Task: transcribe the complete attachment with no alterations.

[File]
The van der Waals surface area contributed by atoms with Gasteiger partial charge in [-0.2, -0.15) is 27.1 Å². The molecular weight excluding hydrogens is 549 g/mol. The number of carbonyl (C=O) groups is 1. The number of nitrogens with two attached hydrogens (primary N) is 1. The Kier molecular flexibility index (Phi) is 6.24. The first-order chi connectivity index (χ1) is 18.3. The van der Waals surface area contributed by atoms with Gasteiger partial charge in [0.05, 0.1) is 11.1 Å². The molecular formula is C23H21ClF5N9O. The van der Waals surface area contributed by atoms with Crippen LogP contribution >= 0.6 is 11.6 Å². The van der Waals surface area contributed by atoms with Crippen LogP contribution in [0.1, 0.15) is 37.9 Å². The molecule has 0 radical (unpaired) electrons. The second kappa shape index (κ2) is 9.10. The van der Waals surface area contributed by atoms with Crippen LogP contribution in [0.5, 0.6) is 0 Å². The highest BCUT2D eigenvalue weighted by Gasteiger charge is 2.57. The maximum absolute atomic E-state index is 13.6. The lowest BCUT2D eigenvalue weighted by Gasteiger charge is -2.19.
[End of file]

The van der Waals surface area contributed by atoms with Gasteiger partial charge in [-0.2, -0.15) is 27.1 Å². The molecular weight excluding hydrogens is 549 g/mol. The number of carbonyl (C=O) groups is 1. The number of nitrogens with two attached hydrogens (primary N) is 1. The Kier molecular flexibility index (Phi) is 6.24. The first-order chi connectivity index (χ1) is 18.3. The van der Waals surface area contributed by atoms with Gasteiger partial charge in [0.05, 0.1) is 11.1 Å². The molecular formula is C23H21ClF5N9O. The van der Waals surface area contributed by atoms with Crippen LogP contribution >= 0.6 is 11.6 Å². The van der Waals surface area contributed by atoms with Crippen LogP contribution in [0.1, 0.15) is 37.9 Å². The molecule has 0 radical (unpaired) electrons. The second kappa shape index (κ2) is 9.10. The van der Waals surface area contributed by atoms with Crippen LogP contribution in [0.5, 0.6) is 0 Å². The highest BCUT2D eigenvalue weighted by Gasteiger charge is 2.57. The maximum absolute atomic E-state index is 13.6. The lowest BCUT2D eigenvalue weighted by Gasteiger charge is -2.19.